I once spent a Christmas 40 weeks pregnant. Aside from having my own personal “belly … like a bowl full of jelly,” and the ability to parade around in a Santa Claus suit to the delight of my other small children, it was absolutely miserable. Swollen, exhausted and lacking even the smallest morsel of holiday joy, all I needed to complete this scenario of bankrupt Christmas cheer was an uncomfortable donkey ride, and a hotel front desk clerk telling me they were all sold out. All I craved was a silent night, but the impending decade of sleepless nights and insane Christmas times due to soon having a houseful of small children loomed larger than my girth, and I wondered when and if the holidays would ever feel peaceful and joyful again.
And yet today as I look back on that particular Christmas, from my now very quiet home that is dispersing young adults out into the world faster than an elf Pez dispenser, I would go back and relive that insanely chaotic holiday season (and all the ones that followed) in a heartbeat. Why? Because it turns out silent nights aren’t all they’re cracked up to be. As a matter of fact, there is more noise in the silence than I’d ever imagined. Empty nests can be downright deafening — especially at Christmas.
Holiday seasons tend to wind down somewhat when we hit midlife, and though many of us have long craved a peaceful December where we can finally exhale during a usually frenzied time of year, for some this new and less chaotic type of Christmas is another stark reminder that not only are our children growing older, but we are as well. There are no doll houses and race car tracks to frantically assemble in the wee hours of Christmas morning. There are no wise men costumes to sew or angel wings to glue together, or holiday concerts to attend. And there are no squealing kids to help sprinkle cookies, trim the tree or hang the stockings. Instead those occasions have turned into melancholy solo events done after several glasses of wine, where we sigh a little with each “Baby’s First Christmas” or preschool popsicle-stick manger ornament we hang.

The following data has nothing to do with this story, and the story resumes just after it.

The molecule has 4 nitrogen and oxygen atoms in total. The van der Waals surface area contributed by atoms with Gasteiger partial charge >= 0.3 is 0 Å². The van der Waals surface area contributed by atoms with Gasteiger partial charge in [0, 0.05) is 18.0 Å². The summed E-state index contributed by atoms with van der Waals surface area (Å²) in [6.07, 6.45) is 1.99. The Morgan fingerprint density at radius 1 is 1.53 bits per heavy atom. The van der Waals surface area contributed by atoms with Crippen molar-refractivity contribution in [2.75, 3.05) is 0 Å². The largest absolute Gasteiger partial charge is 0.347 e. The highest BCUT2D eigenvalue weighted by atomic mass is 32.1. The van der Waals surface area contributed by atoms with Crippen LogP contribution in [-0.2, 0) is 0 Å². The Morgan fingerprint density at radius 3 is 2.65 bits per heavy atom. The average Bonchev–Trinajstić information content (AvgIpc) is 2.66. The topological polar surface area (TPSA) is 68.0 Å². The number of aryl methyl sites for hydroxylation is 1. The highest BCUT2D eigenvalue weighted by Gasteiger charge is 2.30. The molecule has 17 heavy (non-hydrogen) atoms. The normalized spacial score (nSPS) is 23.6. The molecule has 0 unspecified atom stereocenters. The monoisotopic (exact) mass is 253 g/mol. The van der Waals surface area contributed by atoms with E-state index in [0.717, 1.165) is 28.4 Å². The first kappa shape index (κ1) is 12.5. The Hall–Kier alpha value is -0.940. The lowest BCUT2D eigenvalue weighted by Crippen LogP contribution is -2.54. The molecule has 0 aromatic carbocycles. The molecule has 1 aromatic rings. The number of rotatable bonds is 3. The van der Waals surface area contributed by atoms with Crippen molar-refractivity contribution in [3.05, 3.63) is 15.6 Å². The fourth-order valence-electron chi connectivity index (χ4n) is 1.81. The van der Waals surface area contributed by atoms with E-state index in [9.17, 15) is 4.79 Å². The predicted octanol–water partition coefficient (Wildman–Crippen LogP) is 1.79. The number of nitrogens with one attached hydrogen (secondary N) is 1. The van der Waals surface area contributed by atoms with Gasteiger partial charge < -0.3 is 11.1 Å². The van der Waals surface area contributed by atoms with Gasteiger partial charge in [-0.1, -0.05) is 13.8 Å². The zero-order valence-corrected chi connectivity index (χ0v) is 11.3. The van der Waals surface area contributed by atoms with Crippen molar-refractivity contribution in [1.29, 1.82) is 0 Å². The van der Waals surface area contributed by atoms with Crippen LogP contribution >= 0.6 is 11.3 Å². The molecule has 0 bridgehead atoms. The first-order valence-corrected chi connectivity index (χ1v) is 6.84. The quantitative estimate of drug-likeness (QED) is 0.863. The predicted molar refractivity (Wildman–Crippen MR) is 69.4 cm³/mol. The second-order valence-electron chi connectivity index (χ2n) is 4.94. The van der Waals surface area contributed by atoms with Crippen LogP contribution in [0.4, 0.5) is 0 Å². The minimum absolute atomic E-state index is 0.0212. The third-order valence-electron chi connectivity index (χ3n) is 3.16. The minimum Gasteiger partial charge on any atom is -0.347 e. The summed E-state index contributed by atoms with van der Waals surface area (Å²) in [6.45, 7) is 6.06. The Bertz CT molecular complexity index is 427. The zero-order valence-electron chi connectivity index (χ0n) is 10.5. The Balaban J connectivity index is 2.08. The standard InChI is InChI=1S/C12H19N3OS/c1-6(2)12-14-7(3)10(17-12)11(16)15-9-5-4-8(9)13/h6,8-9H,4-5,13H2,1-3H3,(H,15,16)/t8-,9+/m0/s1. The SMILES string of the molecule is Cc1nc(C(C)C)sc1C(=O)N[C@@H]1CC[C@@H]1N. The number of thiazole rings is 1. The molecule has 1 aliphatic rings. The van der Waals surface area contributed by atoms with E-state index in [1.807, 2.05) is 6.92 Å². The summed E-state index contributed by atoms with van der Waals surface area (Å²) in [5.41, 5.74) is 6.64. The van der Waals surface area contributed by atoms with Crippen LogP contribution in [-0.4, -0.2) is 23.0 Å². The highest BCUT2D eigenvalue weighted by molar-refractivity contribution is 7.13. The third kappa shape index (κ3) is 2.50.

Then as the season really ramps us, we become sadly aware that when our college kids and young adults do come home for Christmas, the time we’re all together can be fleeting and feel rushed, and some of us may have to experience our first-ever Christmas where our kids don’t or can’t come home at all. Jobs, new spouses and the fact their lives are filling up with people and events that don’t include immediate family can be a hard holiday pill to swallow. Throw in some aging parents (who now bring an entirely different set of holiday needs and wants to add to seasonal situations we’re unaccustomed to), and watch our joy melt faster than Frosty without his magical black hat. It all makes for a bit more “Bah Humbug” and a bit less “Merry” in our Christmases than we’d anticipated at this stage in our lives, but it explains a lot when I think about what my own mother always wanted for Christmas.
As a little girl, I always wanted to buy her the perfect gift, but was miffed by her response that she didn’t need or want anything other than having everyone together and at home for Christmas. “What kind of present is that?” I would think, because it never made sense to me that someone didn’t want stuff under the tree. It never made sense, that is, until now, because I find myself in her very same mindset at my midlife. Although all the moving parts in my life now are not actually children riding shiny new bikes on Christmas morning, their older versions and the complexities they bring make me want to adjust my gift wish list to that of my mom’s from years ago: I just want all my people around me and home for Christmas. Now wouldn’t that make for the best version of “It’s a Wonderful (Mid)Life” there could ever be?
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